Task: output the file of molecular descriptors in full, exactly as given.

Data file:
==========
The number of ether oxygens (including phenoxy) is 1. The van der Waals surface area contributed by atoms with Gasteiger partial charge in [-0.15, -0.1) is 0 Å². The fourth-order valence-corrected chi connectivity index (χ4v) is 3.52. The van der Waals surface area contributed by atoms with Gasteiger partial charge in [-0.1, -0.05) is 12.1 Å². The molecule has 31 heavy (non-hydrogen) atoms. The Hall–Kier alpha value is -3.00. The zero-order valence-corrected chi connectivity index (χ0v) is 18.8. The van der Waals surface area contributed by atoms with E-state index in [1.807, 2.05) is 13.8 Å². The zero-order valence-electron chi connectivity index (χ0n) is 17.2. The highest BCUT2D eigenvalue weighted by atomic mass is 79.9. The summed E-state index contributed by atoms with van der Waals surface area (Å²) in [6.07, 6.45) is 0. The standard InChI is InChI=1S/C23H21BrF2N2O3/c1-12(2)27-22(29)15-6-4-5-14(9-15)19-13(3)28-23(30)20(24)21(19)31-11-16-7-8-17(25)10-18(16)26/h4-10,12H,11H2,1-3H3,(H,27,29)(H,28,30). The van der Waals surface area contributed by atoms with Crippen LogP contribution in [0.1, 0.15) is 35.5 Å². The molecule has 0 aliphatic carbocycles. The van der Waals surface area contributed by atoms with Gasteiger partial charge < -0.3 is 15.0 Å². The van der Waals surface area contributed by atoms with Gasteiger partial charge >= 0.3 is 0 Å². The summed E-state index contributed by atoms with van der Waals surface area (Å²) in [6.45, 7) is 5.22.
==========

The number of ether oxygens (including phenoxy) is 1. The van der Waals surface area contributed by atoms with Gasteiger partial charge in [-0.15, -0.1) is 0 Å². The fourth-order valence-corrected chi connectivity index (χ4v) is 3.52. The van der Waals surface area contributed by atoms with Gasteiger partial charge in [-0.1, -0.05) is 12.1 Å². The molecule has 31 heavy (non-hydrogen) atoms. The Hall–Kier alpha value is -3.00. The zero-order valence-corrected chi connectivity index (χ0v) is 18.8. The van der Waals surface area contributed by atoms with E-state index in [1.807, 2.05) is 13.8 Å². The zero-order valence-electron chi connectivity index (χ0n) is 17.2. The highest BCUT2D eigenvalue weighted by atomic mass is 79.9. The summed E-state index contributed by atoms with van der Waals surface area (Å²) in [6.07, 6.45) is 0. The standard InChI is InChI=1S/C23H21BrF2N2O3/c1-12(2)27-22(29)15-6-4-5-14(9-15)19-13(3)28-23(30)20(24)21(19)31-11-16-7-8-17(25)10-18(16)26/h4-10,12H,11H2,1-3H3,(H,27,29)(H,28,30). The van der Waals surface area contributed by atoms with Crippen LogP contribution in [0.1, 0.15) is 35.5 Å². The molecule has 0 aliphatic carbocycles. The van der Waals surface area contributed by atoms with Gasteiger partial charge < -0.3 is 15.0 Å². The van der Waals surface area contributed by atoms with Gasteiger partial charge >= 0.3 is 0 Å². The summed E-state index contributed by atoms with van der Waals surface area (Å²) in [6.45, 7) is 5.22.